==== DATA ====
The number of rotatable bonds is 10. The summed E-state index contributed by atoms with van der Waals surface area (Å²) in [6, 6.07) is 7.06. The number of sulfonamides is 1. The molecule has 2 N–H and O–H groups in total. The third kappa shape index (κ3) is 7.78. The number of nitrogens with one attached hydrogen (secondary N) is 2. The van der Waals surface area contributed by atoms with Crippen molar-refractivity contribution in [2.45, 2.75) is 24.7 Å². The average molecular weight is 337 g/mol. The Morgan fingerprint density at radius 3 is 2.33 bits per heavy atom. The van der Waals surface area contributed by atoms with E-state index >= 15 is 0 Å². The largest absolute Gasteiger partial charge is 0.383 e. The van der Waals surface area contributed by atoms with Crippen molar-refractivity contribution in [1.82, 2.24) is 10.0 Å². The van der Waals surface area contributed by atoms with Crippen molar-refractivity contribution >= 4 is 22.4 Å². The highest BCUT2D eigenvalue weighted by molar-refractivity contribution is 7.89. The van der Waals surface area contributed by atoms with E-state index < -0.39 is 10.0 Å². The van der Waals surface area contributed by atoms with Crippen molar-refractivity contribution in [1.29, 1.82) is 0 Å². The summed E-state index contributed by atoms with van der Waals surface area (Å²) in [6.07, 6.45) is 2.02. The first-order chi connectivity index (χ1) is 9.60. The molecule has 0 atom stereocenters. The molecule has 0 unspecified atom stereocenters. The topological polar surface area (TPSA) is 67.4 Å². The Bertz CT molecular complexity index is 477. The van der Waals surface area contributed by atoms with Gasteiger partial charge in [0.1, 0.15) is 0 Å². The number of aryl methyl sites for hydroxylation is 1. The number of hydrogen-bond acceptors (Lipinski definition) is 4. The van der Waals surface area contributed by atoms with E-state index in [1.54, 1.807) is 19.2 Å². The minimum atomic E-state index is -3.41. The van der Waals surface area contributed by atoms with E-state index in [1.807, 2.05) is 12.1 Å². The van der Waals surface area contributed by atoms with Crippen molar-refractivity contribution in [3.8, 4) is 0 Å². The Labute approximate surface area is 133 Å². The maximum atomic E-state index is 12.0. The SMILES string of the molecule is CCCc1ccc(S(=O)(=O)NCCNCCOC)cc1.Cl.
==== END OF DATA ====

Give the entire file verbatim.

The number of rotatable bonds is 10. The summed E-state index contributed by atoms with van der Waals surface area (Å²) in [6, 6.07) is 7.06. The number of sulfonamides is 1. The molecule has 2 N–H and O–H groups in total. The third kappa shape index (κ3) is 7.78. The number of nitrogens with one attached hydrogen (secondary N) is 2. The van der Waals surface area contributed by atoms with Crippen molar-refractivity contribution in [2.45, 2.75) is 24.7 Å². The average molecular weight is 337 g/mol. The Morgan fingerprint density at radius 3 is 2.33 bits per heavy atom. The van der Waals surface area contributed by atoms with E-state index >= 15 is 0 Å². The largest absolute Gasteiger partial charge is 0.383 e. The van der Waals surface area contributed by atoms with Crippen molar-refractivity contribution in [1.82, 2.24) is 10.0 Å². The van der Waals surface area contributed by atoms with Crippen molar-refractivity contribution >= 4 is 22.4 Å². The highest BCUT2D eigenvalue weighted by molar-refractivity contribution is 7.89. The van der Waals surface area contributed by atoms with E-state index < -0.39 is 10.0 Å². The van der Waals surface area contributed by atoms with Crippen molar-refractivity contribution in [1.29, 1.82) is 0 Å². The summed E-state index contributed by atoms with van der Waals surface area (Å²) in [6.07, 6.45) is 2.02. The first-order chi connectivity index (χ1) is 9.60. The molecule has 0 atom stereocenters. The molecule has 0 unspecified atom stereocenters. The topological polar surface area (TPSA) is 67.4 Å². The Bertz CT molecular complexity index is 477. The van der Waals surface area contributed by atoms with Gasteiger partial charge in [0.1, 0.15) is 0 Å². The number of aryl methyl sites for hydroxylation is 1. The number of hydrogen-bond acceptors (Lipinski definition) is 4. The van der Waals surface area contributed by atoms with E-state index in [1.54, 1.807) is 19.2 Å². The minimum atomic E-state index is -3.41. The van der Waals surface area contributed by atoms with E-state index in [1.807, 2.05) is 12.1 Å². The van der Waals surface area contributed by atoms with Crippen molar-refractivity contribution in [3.8, 4) is 0 Å². The Labute approximate surface area is 133 Å². The maximum atomic E-state index is 12.0. The SMILES string of the molecule is CCCc1ccc(S(=O)(=O)NCCNCCOC)cc1.Cl.